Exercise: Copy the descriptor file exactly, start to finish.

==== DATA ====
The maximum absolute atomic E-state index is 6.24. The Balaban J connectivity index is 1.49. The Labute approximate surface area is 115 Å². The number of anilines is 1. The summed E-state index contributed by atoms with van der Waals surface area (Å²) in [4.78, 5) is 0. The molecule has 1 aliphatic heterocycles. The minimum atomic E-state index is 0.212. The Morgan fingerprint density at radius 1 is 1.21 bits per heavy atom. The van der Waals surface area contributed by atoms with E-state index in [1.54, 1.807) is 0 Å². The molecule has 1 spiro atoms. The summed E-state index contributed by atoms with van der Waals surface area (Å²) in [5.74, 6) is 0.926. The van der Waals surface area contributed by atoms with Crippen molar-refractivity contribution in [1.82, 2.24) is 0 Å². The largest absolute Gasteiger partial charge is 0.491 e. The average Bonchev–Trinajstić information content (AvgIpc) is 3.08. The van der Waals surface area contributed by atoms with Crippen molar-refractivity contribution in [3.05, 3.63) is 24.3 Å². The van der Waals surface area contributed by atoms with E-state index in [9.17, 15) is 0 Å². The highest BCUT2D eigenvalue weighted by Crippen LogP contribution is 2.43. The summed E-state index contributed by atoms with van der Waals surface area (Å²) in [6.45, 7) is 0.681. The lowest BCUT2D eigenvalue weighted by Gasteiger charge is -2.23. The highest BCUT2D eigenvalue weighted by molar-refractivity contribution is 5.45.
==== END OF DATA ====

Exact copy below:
The maximum absolute atomic E-state index is 6.24. The Balaban J connectivity index is 1.49. The Labute approximate surface area is 115 Å². The number of anilines is 1. The summed E-state index contributed by atoms with van der Waals surface area (Å²) in [4.78, 5) is 0. The molecule has 1 aliphatic heterocycles. The minimum atomic E-state index is 0.212. The Morgan fingerprint density at radius 1 is 1.21 bits per heavy atom. The van der Waals surface area contributed by atoms with E-state index in [1.54, 1.807) is 0 Å². The molecule has 1 spiro atoms. The summed E-state index contributed by atoms with van der Waals surface area (Å²) in [5.74, 6) is 0.926. The van der Waals surface area contributed by atoms with Crippen molar-refractivity contribution in [1.82, 2.24) is 0 Å². The largest absolute Gasteiger partial charge is 0.491 e. The average Bonchev–Trinajstić information content (AvgIpc) is 3.08. The van der Waals surface area contributed by atoms with Crippen molar-refractivity contribution in [3.05, 3.63) is 24.3 Å². The van der Waals surface area contributed by atoms with E-state index in [9.17, 15) is 0 Å². The highest BCUT2D eigenvalue weighted by Crippen LogP contribution is 2.43. The summed E-state index contributed by atoms with van der Waals surface area (Å²) in [6.45, 7) is 0.681. The lowest BCUT2D eigenvalue weighted by Gasteiger charge is -2.23. The highest BCUT2D eigenvalue weighted by molar-refractivity contribution is 5.45.